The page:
Spring, to me, always signaled fishing free-flowing streams away from the watchful eye of authority and, later, getting into my spot before dawn to hunt turkeys, deer or bear occasionally passing through dawn’s ground fog. But more than anything else, to me it meant the crack of flame-tempered, wooden Louisville Sluggers, backhanding tough trap-hops, chasing down a gapper and snagging it fully extended over your shoulder. It was trying to beat out a ground bal in the hole for an infield hit, dumping the double-play pivot man head over heels on a takeout slide, stealing a base, racing from first to third or second to home on a single. Yes, back in the day, there was nowhere I’d rather be than on a baseball diamond, or even playing three-man stickball against a brick wall for that matter.

What was not to like? It was all good, right down to playful dugout banter with teammates on the bench between at-bats, stepping into the pressure-packed batter’s box in do-or-die situations, focusing on the pitcher’s release whether batting, playing in the field or kneeling in the on-deck circle, studying the man on the mound you were about to face.

“Your at-bat starts in the on-deck circle,” I was told by a friend and former pro ballplayer I respected greatly. I never forgot his valuable advice, and passed it on to kids I coached in later years. Hitting is all about focus, discipline and having a plan. You can’t  be anxious. It’s all about being patient, waiting for your pitch, laying off the junk a pitcher wants you to chase. If confident, you succeed. If not, you fail. And dealing with failure is essential even for the great ones, who are unsuccessful more than 60 percent of the time.

When you think of it, stream-fishing for trout is  not all that different. An angler must first learn to execute pinpoint casts, placing bait where fish are feeding without spooking them. Over time, all anglers learn where fish position their feeding lairs relative to the stream’s flow. Then, once you know where to find them, you must be able to present your bait in a natural, dead-drift manner that doesn’t spook them with detectable drag. It takes timing and finesse, not all that different than spiking a curveball to the opposite field. They’re transferable skills from the diamond to the stream. Both tasks require strategy, the three-step checklist of identification, patience and execution. When all three components flow in unison, success is probable. Screw up on any one of the three and the odds are against you. Which doesn’t mean you can never make a loud splashy cast and catch a fish, or drop an ugly bloop single over the infield despite being totally fooled on a pitch. It happens, but not often enough to remain relevant for long.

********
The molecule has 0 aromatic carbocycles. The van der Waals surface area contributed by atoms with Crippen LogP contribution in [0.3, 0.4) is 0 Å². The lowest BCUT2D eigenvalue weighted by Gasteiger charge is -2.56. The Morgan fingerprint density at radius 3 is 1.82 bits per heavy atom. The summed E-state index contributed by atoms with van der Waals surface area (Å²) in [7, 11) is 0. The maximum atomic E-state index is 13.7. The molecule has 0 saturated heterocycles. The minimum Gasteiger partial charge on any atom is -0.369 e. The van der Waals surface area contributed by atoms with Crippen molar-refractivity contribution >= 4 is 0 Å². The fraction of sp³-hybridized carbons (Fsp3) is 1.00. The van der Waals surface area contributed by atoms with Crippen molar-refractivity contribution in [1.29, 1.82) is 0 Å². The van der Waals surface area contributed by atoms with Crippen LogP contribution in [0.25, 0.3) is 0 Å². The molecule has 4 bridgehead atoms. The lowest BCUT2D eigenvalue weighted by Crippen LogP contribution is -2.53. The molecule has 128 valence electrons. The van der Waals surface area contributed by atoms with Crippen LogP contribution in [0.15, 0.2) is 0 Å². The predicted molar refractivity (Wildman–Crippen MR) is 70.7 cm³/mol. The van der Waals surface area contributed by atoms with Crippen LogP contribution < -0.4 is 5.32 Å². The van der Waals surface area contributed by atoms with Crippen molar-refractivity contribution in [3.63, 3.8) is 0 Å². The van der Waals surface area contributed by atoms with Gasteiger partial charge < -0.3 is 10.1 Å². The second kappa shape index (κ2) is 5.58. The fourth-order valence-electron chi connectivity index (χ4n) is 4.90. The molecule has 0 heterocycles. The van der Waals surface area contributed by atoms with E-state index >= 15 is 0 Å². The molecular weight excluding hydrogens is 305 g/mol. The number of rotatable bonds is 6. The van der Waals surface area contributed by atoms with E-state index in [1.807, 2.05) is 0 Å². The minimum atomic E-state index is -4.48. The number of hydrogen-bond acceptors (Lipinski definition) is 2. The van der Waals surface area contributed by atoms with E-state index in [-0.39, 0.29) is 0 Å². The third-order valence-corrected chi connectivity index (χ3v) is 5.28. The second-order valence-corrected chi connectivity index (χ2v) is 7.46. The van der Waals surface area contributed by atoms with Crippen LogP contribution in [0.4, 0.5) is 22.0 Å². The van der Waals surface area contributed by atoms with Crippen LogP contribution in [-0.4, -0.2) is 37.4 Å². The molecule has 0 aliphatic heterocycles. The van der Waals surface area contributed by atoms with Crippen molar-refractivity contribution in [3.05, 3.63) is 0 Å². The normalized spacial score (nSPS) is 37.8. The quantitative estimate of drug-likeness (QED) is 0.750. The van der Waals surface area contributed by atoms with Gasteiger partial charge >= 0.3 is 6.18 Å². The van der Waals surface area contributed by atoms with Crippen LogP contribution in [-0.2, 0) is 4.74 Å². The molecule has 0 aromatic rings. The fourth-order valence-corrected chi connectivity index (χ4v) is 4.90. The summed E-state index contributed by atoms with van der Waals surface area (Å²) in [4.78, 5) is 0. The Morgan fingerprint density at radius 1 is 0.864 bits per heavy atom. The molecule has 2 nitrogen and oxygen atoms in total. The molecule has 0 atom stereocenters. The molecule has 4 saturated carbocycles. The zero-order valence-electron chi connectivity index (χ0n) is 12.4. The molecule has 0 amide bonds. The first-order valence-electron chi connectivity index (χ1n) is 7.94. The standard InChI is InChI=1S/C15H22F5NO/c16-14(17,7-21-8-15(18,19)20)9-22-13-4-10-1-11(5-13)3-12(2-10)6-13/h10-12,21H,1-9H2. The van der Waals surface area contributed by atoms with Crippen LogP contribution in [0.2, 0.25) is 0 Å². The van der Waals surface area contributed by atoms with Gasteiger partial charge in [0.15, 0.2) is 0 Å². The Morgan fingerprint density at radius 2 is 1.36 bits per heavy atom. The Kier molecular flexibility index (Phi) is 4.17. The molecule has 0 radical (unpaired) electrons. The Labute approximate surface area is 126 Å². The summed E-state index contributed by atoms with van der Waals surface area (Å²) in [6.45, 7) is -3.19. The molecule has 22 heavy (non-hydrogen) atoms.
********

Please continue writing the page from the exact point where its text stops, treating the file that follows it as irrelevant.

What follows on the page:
Same with turkey hunting, which also requires a heavy dose of discipline and patience, even after you have learned about wild-turkey behavior. That means not being overaggressive with your calls, sitting painfully motionless and waiting for precisely the right moment to squeeze the trigger. Though I don’t recall ever squeezing the trigger on a turkey and returning empty-handed, I have seen it happen and, yes, even the best of the best can make mistakes, then, most importantly, learn from them. If you’re patient and wait till the bird’s no more than 25 yards  (preferably 10 or 15) out with his head straight up, it’s automatic. This waiting game requires total concentration and focus, a lot like a right-handed hitter recognizing a good outside slider, waiting, cutting down on his swing and shooting a line-drive single over the second-baseman’s head. Have the discipline to make contact off your back hip and you succeed. Try to pull it, and, unless very lucky, you’re done. Hitting is all about discipline. Success is less apt to visit overaggressive, undisciplined hitters swinging from the heels, just like it’s elusive to anglers who make bad casts or turkey hunters who move too much. The wrong approach seldom produces good results.

Hmmmm? What inspired this midday, first-day-of-spring ramble? Must have been that morning walk with the dogs. Even gray skies, frozen ground and predicted overnight snow couldn’t dampen my spirits. Who cares? Spring is here. I guess old-timers get the fever, too.